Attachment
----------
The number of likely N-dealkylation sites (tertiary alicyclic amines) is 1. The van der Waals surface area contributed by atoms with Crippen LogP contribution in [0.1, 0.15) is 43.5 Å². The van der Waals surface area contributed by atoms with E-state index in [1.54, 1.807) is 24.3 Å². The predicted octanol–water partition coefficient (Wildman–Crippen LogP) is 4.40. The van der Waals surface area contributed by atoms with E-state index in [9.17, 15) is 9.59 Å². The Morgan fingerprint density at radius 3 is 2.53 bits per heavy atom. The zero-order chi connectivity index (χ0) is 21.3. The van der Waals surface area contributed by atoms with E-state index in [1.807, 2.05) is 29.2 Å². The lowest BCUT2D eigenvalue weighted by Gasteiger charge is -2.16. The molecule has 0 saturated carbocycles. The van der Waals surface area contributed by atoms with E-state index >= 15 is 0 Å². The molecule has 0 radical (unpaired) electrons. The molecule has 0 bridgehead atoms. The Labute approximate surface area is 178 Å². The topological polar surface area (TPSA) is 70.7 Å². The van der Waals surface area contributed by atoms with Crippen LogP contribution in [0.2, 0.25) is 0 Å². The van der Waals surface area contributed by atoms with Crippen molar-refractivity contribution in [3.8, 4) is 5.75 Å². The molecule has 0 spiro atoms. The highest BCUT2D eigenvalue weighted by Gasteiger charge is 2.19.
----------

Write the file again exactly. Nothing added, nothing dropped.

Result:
The number of likely N-dealkylation sites (tertiary alicyclic amines) is 1. The van der Waals surface area contributed by atoms with Crippen LogP contribution in [0.1, 0.15) is 43.5 Å². The van der Waals surface area contributed by atoms with E-state index in [1.54, 1.807) is 24.3 Å². The predicted octanol–water partition coefficient (Wildman–Crippen LogP) is 4.40. The van der Waals surface area contributed by atoms with E-state index in [9.17, 15) is 9.59 Å². The Morgan fingerprint density at radius 3 is 2.53 bits per heavy atom. The zero-order chi connectivity index (χ0) is 21.3. The van der Waals surface area contributed by atoms with E-state index in [1.807, 2.05) is 29.2 Å². The lowest BCUT2D eigenvalue weighted by Gasteiger charge is -2.16. The molecule has 0 saturated carbocycles. The van der Waals surface area contributed by atoms with E-state index >= 15 is 0 Å². The molecule has 0 radical (unpaired) electrons. The molecule has 0 bridgehead atoms. The Labute approximate surface area is 178 Å². The topological polar surface area (TPSA) is 70.7 Å². The van der Waals surface area contributed by atoms with Crippen LogP contribution in [0.2, 0.25) is 0 Å². The van der Waals surface area contributed by atoms with Crippen molar-refractivity contribution in [3.8, 4) is 5.75 Å². The molecule has 0 spiro atoms. The highest BCUT2D eigenvalue weighted by Gasteiger charge is 2.19.